Cream of Tartar

A stabilizer in cooking, especially in candy making.
Cream of tartar prevents sugar from crystallizing in the syrup.

Tartaric Acid

A component in some cream of tartar formulations.
Tartaric acid is utilized in the production of cream of tartar.

Cream of Tartar

A helpful agent in stabilizing whipped egg whites.
Add a pinch of cream of tartar to keep your egg whites fluffy.

Tartaric Acid

An acidulant in the winemaking process.
Tartaric acid helps control the pH of wine, ensuring stability.

Common Curiosities

Is cream of tartar the same as baking powder?

No, but it is a component of baking powder, often combined with baking soda.

Can cream of tartar be replaced in recipes?

Yes, common substitutes include lemon juice and white vinegar, though the exact replacement ratio may vary.

Can cream of tartar spoil or expire?

Cream of tartar has an indefinite shelf life if stored properly, though it can clump over time.

What is cream of tartar?

Cream of tartar is a white, powdery acid (potassium bitartrate) often used in baking, notably in stabilizing whipped egg whites.

How is cream of tartar used in cooking?

It is used to stabilize meringues, prevent sugar crystallization, and act as a leavening agent when combined with baking soda.

Can tartaric acid be used in winemaking?

Yes, tartaric acid is essential in winemaking, helping to control the wine’s pH and enhance its stability and taste.

Why would I choose cream of tartar over tartaric acid, or vice versa?

Choice between the two depends on the application: cream of tartar is often used in baking for its stabilizing properties, while tartaric acid is selected for pH control and in certain specific culinary and non-culinary applications.

What is tartaric acid?

Tartaric acid is a naturally occurring organic acid found in plants like grapes and is used in various culinary and industrial applications.

Are cream of tartar and tartaric acid interchangeable?

Not always, as while they are chemically related, they have different properties and applications in cooking.

Can tartaric acid be substituted in recipes?

Yes, possible substitutes include citric acid and lemon juice, but they may alter the recipe's flavor profile.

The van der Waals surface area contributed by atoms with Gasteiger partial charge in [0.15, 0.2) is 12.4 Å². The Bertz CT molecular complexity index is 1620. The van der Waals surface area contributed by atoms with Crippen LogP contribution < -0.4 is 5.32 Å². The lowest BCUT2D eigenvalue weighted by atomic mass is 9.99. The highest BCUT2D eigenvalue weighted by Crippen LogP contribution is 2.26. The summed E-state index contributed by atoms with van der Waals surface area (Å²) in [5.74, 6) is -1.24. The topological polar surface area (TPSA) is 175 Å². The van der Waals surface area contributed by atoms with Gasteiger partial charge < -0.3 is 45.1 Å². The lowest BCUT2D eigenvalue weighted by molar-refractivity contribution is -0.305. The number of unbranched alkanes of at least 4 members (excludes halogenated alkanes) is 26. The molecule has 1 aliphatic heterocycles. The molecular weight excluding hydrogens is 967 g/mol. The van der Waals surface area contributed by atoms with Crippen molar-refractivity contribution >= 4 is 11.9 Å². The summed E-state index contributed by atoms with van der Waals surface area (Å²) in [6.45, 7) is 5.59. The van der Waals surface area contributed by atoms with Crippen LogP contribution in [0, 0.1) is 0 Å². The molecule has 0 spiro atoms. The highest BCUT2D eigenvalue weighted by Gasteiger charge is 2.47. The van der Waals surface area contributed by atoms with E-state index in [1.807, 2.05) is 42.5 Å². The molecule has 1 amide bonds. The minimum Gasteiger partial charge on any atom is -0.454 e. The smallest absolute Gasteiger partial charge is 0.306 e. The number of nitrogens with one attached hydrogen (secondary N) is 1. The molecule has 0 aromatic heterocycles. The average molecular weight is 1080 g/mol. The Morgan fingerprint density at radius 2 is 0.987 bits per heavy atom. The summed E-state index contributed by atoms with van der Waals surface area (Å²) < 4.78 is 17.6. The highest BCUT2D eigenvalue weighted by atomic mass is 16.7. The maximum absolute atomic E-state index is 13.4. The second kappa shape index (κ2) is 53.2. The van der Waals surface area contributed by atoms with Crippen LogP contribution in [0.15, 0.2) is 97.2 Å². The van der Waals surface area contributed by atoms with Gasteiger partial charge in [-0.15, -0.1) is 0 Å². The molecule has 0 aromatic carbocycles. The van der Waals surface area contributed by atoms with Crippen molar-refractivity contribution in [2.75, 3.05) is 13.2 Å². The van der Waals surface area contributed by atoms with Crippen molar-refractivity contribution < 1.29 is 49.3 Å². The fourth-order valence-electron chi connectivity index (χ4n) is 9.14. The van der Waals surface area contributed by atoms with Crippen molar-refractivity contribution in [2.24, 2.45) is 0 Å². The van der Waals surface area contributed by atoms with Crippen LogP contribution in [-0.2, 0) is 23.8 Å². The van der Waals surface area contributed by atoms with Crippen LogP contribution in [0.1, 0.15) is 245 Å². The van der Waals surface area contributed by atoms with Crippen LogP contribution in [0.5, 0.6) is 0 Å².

Can both cream of tartar and tartaric acid be found in supermarkets?

Cream of tartar is commonly found in supermarkets, while tartaric acid might be available in specialized stores or online due to its more specialized applications.

Is tartaric acid safe to consume?

Yes, in the amounts typically used in food preparation, tartaric acid is generally recognized as safe.

Can I make my own cream of tartar using tartaric acid?

Not easily at home, as cream of tartar is derived from tartaric acid through a process that creates a milder, stabilized product.

How should cream of tartar and tartaric acid be stored?

Both should be stored in a cool, dry place, in a well-sealed container to prevent them from absorbing moisture from the air.

How is tartaric acid used in food preparation?

Tartaric acid is used to control the pH of foods, stabilize cream, and prevent discoloration of vegetables during cooking.

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Author Spotlight

Written by
Tayyaba Rehman
Tayyaba Rehman is a distinguished writer, currently serving as a primary contributor to As a researcher in semantics and etymology, Tayyaba's passion for the complexity of languages and their distinctions has found a perfect home on the platform. Tayyaba delves into the intricacies of language, distinguishing between commonly confused words and phrases, thereby providing clarity for readers worldwide.